They heard Norway is looking forward to a 2.2% increase in calls this year, up to 1,777 from 1,739 in 2015 when 2.5m day visitors were welcomed.
Sandra Diana Bratland, managing director of Cruise Norway encouraged cruise lines to look beyond western Norway which still attracts 70% of all cruise ships visiting the country with the world's second longest coastline.
Tor Johan Pedersen, senior advisor at Innovation Norway which works closely with Cruise Norway in developing destination offerings said fjord Norway saw a 46% increase in cruise business between 2010-2015, and the northern part of the country had seen 48% growth whilst ports in the east had witnessed a 6% decline.
Citing the results of a summer 2014 survey, Pedersen said the fjords are still the biggest draw chosen by 8 out of 10 of those questioned as the must-see place.
Each of the 24 ports attending the workshop gave a nine minute presentation of what's new this year and beyond, starting in the extreme southeast and working along the coast line finishing with Svalbard/Spitsbergen.
Locally brewed beer and wine tasting at the world's northenmost winery in Telemark or family park and feeding baby Moose experience in Kristiansand are popular at these two destinations. Pulpit Rock is a major draw from Stavanger which is expecting 162 ships and 303,000 passengers in 2016 up from 252,000 last year.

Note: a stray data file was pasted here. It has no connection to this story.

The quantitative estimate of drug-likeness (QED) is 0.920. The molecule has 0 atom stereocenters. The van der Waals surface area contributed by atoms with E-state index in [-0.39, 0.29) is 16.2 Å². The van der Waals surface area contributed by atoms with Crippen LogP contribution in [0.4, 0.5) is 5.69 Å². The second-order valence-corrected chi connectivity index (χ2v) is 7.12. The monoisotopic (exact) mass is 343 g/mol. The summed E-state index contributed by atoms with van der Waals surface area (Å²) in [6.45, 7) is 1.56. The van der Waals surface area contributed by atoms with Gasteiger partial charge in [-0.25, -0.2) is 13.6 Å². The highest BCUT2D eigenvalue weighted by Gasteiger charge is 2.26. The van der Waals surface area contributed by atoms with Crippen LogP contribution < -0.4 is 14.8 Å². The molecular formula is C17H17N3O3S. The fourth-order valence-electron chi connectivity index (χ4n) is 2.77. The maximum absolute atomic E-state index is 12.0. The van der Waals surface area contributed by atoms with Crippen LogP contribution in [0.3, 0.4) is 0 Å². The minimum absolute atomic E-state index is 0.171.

Haugesund's marketing slogan is 'Homeland of Viking Kings'. It offers 28 tours to choose from with the Viking Village tour delving into the everyday lives of their food, activities and traditions presented by character actors proving very popular with cruise passengers.
Norway's top cruise port Bergen is offering a new shuttle bus service to ships calling at Jektevikin Dokken area, new 200 ton bollards and a port charges discount for environmentally-friendy ships while Hardangerfjord is upgrading and extending key visitor attractions at Vøringfossen waterfall (new platforms, bridge with glass floor over the waterfall, paths in the terrain, panoramic view), Hardangervidda Nature Center (new interactive exhibition) and Folgefonna National Park (new national center focusing on Norway’s 3rd largest glacier, water and hydropower).
Flam is set to launch a new fjord sightseeing boat this month called Vision of the Fjords. The 400 passenger hybrid boat is battery powered amd offers personal guiding in several languages and 360 degree view of the surrounding landscape through large windows.
New port Kalvåg is located at the southen entrance to Nordfjord. A small fishing village with 478 inhabitants it offers 100 hiking trails for every age and physical ability, white tail eagle safaris and deer farm visit and can accommodate ships at two 140mr long berths.
Olden, which can accommodate any size ship alongside plus two at anchor, is opening a new cable car to Mt Hoven 1,011ft above the fjord next year.